There, for the first time in weeks I caught a glimpse of my suitcase, as it rolled by on a cargo truck and disappeared into an office. It looked dusty and somehow hung-over.
The Flame Alphabet by Ben Marcus. This will be out in 2011. I don’t want to say that much about it. It’s too soon. But it has all the amazements we expect from Marcus in his construction of sentences and ideas, and then worlds more, all powered by a fantastic narrative. It’s a major book.
Unbelievably fun piece by Ed Park in Bookforum, on the invented sample quotations in the Chicago Manual of Style:
It’s like glimpsing the surviving title cards for some legendary ruined silent movie. The non sequiturs cluster into miniature Ashbery poems (5.70: “One committee member may be from Ohio, another from Pennsylvania, and a third from West Virginia. / Ronald adored her and she him”), and even the terser lists take on a shimmering pillow-book feel, as in this passage from 7.29, “Commonly Accepted Epithets”:
the Great Emancipator
the Wizard of Menlo Park
the Autocrat of the Breakfast Table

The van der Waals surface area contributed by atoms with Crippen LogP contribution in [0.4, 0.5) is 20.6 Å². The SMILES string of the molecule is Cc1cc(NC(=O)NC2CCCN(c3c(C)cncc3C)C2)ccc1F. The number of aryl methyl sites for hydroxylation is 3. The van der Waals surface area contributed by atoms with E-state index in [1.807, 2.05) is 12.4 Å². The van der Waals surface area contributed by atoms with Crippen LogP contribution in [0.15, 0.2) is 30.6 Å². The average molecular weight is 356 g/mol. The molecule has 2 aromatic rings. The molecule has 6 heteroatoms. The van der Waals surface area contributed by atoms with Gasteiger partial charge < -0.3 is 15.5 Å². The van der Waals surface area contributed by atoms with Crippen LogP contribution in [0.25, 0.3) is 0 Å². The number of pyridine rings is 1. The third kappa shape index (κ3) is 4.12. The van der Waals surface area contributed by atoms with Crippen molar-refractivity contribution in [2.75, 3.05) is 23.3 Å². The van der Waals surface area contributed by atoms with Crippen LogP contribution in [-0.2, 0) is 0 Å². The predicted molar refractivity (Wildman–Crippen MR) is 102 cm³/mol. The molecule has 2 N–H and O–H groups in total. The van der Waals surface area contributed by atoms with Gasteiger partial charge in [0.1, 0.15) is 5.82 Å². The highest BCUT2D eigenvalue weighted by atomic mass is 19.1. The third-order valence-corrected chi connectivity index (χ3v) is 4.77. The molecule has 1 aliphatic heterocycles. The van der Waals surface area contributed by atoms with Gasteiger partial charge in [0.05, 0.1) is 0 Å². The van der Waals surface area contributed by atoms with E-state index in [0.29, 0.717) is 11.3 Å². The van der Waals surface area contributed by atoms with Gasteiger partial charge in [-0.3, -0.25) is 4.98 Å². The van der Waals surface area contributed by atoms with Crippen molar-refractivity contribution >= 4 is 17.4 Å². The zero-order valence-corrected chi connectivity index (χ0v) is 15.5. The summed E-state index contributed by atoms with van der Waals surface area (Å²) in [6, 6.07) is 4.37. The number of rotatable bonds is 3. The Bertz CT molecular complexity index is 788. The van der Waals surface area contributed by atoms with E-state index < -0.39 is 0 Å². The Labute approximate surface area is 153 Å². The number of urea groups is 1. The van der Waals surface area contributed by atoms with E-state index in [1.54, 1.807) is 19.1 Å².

To get started with this, I had to call Tony Millionare. I mean, originally when he said something about me writing this he said he wanted it to be as dirty, as obscene and as insane as possible. But when I thought back on it, I realized that we really were dirty and obscene and quite insane, back in the day, and that maybe he’d want to reconsider given some of the more fecund memories, such as the almost endless stream of “fatties” he picked up after long nights of drinking, or due to the many times he drunkenly bonded himself to street signs and cried his eyes out, or such as the night that he went to Bharmacy and seemingly “materialized” at the bar (he had no idea how he’d gotten there) holding a broken camera, just before a green-beret like character tossed him out on hjs ass. Even though I am not writing this purely as a blog about Tony millionaire’s Maakies, I thought I should at least go into how I first met Tony millionaire—since it is at his behest I write ths—but in order to tell that story I must tell the story of how I first got myself strangely freakily surrounded by cartoonists, something I never imagined when I moved to New York City. I even dated Dame Darcy for a while (another story that I will tell about later, and a story well worth listening to). Anyway, Tony said it was OK to talk about anythng I want, except a couple of things, but don’t worry, I’m going to talk about anyway, just a little later –because you need to know.